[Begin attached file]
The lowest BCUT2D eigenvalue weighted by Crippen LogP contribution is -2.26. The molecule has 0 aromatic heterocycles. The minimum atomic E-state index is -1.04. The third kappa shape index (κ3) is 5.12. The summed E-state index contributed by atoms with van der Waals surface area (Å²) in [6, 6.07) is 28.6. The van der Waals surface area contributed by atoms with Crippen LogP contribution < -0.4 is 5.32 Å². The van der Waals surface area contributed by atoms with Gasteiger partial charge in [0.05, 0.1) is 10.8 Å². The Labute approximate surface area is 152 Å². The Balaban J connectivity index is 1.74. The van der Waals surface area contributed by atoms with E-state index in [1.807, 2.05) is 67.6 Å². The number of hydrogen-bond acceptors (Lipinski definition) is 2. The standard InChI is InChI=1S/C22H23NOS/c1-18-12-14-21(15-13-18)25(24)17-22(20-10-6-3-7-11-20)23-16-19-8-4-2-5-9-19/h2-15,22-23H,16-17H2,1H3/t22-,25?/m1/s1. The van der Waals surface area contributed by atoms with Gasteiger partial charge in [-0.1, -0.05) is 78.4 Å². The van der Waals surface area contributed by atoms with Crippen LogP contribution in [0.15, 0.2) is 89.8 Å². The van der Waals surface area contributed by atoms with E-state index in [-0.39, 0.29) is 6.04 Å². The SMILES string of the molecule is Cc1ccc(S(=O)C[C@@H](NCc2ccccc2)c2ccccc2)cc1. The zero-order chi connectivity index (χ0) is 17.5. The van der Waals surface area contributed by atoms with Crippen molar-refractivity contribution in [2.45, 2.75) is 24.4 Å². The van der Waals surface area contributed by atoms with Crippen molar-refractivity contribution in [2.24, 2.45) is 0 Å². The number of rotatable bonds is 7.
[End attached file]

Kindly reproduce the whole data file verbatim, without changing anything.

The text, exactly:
The lowest BCUT2D eigenvalue weighted by Crippen LogP contribution is -2.26. The molecule has 0 aromatic heterocycles. The minimum atomic E-state index is -1.04. The third kappa shape index (κ3) is 5.12. The summed E-state index contributed by atoms with van der Waals surface area (Å²) in [6, 6.07) is 28.6. The van der Waals surface area contributed by atoms with Crippen LogP contribution < -0.4 is 5.32 Å². The van der Waals surface area contributed by atoms with Gasteiger partial charge in [0.05, 0.1) is 10.8 Å². The Labute approximate surface area is 152 Å². The Balaban J connectivity index is 1.74. The van der Waals surface area contributed by atoms with E-state index in [1.807, 2.05) is 67.6 Å². The number of hydrogen-bond acceptors (Lipinski definition) is 2. The standard InChI is InChI=1S/C22H23NOS/c1-18-12-14-21(15-13-18)25(24)17-22(20-10-6-3-7-11-20)23-16-19-8-4-2-5-9-19/h2-15,22-23H,16-17H2,1H3/t22-,25?/m1/s1. The van der Waals surface area contributed by atoms with Gasteiger partial charge in [-0.1, -0.05) is 78.4 Å². The van der Waals surface area contributed by atoms with Crippen LogP contribution in [0.15, 0.2) is 89.8 Å². The van der Waals surface area contributed by atoms with E-state index in [-0.39, 0.29) is 6.04 Å². The SMILES string of the molecule is Cc1ccc(S(=O)C[C@@H](NCc2ccccc2)c2ccccc2)cc1. The zero-order chi connectivity index (χ0) is 17.5. The van der Waals surface area contributed by atoms with Crippen molar-refractivity contribution in [2.45, 2.75) is 24.4 Å². The van der Waals surface area contributed by atoms with Crippen molar-refractivity contribution in [2.24, 2.45) is 0 Å². The number of rotatable bonds is 7.